The attorney for a former Chicago officer who quit the force after fatally shooting innocent bystander Rekia Boyd is now fighting to give his client the “fresh start he deserves.”
Chicago prosecutors aren’t here for it, however, and neither is the victim’s family.
Dante Servin escaped an involuntary manslaughter conviction after judge acquitted him in a bench trial, arguing the then-officer should have been charged with murder in Boyd’s 2012 killing, the Chicago Tribune reported. Since then, Servin’s lawyer says his client been “tormented” and wants all evidence of the criminal case against him erased from public record.
Matt Fakhoury, his attorney, claims the 51-year-old has struggled to find a steady job and now suffers from post-traumatic stress disorder, anxiety and “extreme depression.” Expungement, he said, would be an important step in helping the disgraced cop rebuild his life after fallout over the shooting.
“We’re trying to get him the fresh start he deserves,” said Fakhoury, according to the newspaper.
If successful, evidence of prior charges against Servin would vanish from both public view and police databases, making it possible for him to enter the law enforcement field again.
Efforts to have Servin’s record erased have drawn strong opposition from his Chicago prosecutors, who are fighting the move. Boyd’s relatives have also spoken out in anger and disgust
“I don’t believe he can be trusted,” the victim’s brother, Martinez Sutton, said of Servin. “I’m still perturbed that this guy is still out here and he’s able to roam around like this.”
“If a judge is stating that, if anything, this case should have been charged as murder, then why should he be able to live a free and happy life and his so-called blemishes erased?” he added.
Servin shot and killed Boyd in March 2012 after firing a round out of his car window. The then-officer, who was off-duty and in plainclothes, was driving near Douglas Park on the Chicago’s West side when he got into a tiff with a group of teens about their noisiness. Boyd and her friends were standing and talking nearby.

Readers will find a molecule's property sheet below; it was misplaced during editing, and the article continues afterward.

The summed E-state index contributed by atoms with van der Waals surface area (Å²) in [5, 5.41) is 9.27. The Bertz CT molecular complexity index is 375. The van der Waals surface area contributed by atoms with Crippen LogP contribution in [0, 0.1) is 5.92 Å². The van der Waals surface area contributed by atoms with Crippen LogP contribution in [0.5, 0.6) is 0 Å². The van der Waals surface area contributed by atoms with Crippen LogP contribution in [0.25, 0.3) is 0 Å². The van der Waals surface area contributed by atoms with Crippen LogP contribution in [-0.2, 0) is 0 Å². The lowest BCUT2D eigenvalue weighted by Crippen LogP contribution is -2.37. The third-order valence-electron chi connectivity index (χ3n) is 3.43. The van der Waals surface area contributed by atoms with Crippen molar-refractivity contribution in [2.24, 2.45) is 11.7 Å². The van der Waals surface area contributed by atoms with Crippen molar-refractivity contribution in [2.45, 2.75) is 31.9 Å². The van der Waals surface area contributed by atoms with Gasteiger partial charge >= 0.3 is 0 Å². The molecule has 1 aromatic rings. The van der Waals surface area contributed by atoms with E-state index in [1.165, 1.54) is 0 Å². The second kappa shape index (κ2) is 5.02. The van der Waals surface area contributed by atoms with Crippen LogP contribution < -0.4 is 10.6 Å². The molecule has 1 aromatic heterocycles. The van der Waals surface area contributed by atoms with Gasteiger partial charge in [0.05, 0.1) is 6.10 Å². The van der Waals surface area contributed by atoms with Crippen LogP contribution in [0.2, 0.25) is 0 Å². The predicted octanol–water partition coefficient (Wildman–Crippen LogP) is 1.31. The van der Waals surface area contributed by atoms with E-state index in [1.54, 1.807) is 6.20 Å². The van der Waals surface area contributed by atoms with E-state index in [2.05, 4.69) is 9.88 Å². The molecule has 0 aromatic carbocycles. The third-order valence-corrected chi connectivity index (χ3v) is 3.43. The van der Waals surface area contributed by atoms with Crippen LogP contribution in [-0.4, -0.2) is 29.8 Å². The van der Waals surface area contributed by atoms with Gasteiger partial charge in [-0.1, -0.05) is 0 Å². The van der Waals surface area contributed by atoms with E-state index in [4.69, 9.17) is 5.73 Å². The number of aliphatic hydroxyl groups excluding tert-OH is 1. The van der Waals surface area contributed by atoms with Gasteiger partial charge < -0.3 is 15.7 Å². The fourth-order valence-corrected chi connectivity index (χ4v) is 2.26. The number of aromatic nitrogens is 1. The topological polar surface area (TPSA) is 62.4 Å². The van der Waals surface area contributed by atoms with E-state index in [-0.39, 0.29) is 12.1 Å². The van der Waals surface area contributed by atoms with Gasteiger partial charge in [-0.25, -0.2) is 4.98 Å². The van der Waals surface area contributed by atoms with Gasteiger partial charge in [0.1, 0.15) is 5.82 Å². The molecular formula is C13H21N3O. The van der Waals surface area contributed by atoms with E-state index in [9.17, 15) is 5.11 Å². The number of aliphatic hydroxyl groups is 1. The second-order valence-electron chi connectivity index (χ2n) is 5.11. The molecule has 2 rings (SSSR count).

When one of the teens suddenly approached Servin’s car, the officer said he thought the youth was armed, prompting him to pull his gun and fire a shot out of the car window. The bullet grazed the teen but struck Boyd, 22, who was talking and laughing with friends just feet away.
She was struck in the back of the head and succumbed to her injuries the next day.
At trial, Servin said he opened fire because he thought one of Boyd’s friends had a gun; that “gun” turned out to be a cellphone.
Outrage ensued after the embattled officer was allowed to resign from Chicago PD just days before an evidentiary hearing with the city’s police board, which was mulling his termination.
Because he quit, Servin was allowed to keep his $57,000-a-year cop pension. Now, his lawyer says the allowance simply isn’t cutting it.
He has the right to seek a job “without the (criminal) case affecting him,” Fakhoury said of Servin. “He should be able to be gainfully employed and support his family.”
Boyd’s brother said he was perturbed by the idea of Servin joining another police force and said whatever pain the ex-cop has suffered pales in comparison to what he and his family have gone through.
“He suffered for the past few years when we have to suffer for the rest of our lives,” Sutton told the Tribune. “It seems like it just happened yesterday.”
A hearing on Servin’s expungement has been scheduled for next month.